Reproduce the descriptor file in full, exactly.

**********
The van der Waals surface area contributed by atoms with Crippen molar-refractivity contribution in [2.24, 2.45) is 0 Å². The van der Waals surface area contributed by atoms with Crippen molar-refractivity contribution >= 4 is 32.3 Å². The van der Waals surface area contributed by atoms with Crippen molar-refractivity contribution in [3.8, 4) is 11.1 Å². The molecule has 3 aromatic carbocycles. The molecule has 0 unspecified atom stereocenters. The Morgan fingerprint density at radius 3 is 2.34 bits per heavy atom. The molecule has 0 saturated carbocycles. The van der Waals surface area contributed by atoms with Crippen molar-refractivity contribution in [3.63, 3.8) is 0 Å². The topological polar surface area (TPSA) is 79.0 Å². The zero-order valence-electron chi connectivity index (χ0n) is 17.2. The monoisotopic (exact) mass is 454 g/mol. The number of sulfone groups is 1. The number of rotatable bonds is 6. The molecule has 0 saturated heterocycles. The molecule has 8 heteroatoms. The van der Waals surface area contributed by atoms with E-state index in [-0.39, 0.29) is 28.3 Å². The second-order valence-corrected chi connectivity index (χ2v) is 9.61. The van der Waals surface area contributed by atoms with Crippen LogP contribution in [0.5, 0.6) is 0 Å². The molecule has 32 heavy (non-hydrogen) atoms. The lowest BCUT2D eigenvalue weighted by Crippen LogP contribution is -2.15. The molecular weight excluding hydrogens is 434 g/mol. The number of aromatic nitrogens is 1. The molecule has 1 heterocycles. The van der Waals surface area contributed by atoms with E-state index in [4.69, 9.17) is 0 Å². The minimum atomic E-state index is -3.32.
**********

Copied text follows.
The van der Waals surface area contributed by atoms with Crippen molar-refractivity contribution in [2.24, 2.45) is 0 Å². The van der Waals surface area contributed by atoms with Crippen molar-refractivity contribution >= 4 is 32.3 Å². The van der Waals surface area contributed by atoms with Crippen molar-refractivity contribution in [3.8, 4) is 11.1 Å². The molecule has 3 aromatic carbocycles. The molecule has 0 unspecified atom stereocenters. The Morgan fingerprint density at radius 3 is 2.34 bits per heavy atom. The molecule has 0 saturated carbocycles. The van der Waals surface area contributed by atoms with Crippen molar-refractivity contribution in [3.63, 3.8) is 0 Å². The topological polar surface area (TPSA) is 79.0 Å². The zero-order valence-electron chi connectivity index (χ0n) is 17.2. The monoisotopic (exact) mass is 454 g/mol. The number of sulfone groups is 1. The number of rotatable bonds is 6. The molecule has 0 saturated heterocycles. The molecule has 8 heteroatoms. The van der Waals surface area contributed by atoms with E-state index in [-0.39, 0.29) is 28.3 Å². The second-order valence-corrected chi connectivity index (χ2v) is 9.61. The van der Waals surface area contributed by atoms with Crippen LogP contribution in [0.5, 0.6) is 0 Å². The molecule has 32 heavy (non-hydrogen) atoms. The lowest BCUT2D eigenvalue weighted by Crippen LogP contribution is -2.15. The molecular weight excluding hydrogens is 434 g/mol. The number of aromatic nitrogens is 1. The molecule has 1 heterocycles. The van der Waals surface area contributed by atoms with E-state index in [4.69, 9.17) is 0 Å². The minimum atomic E-state index is -3.32.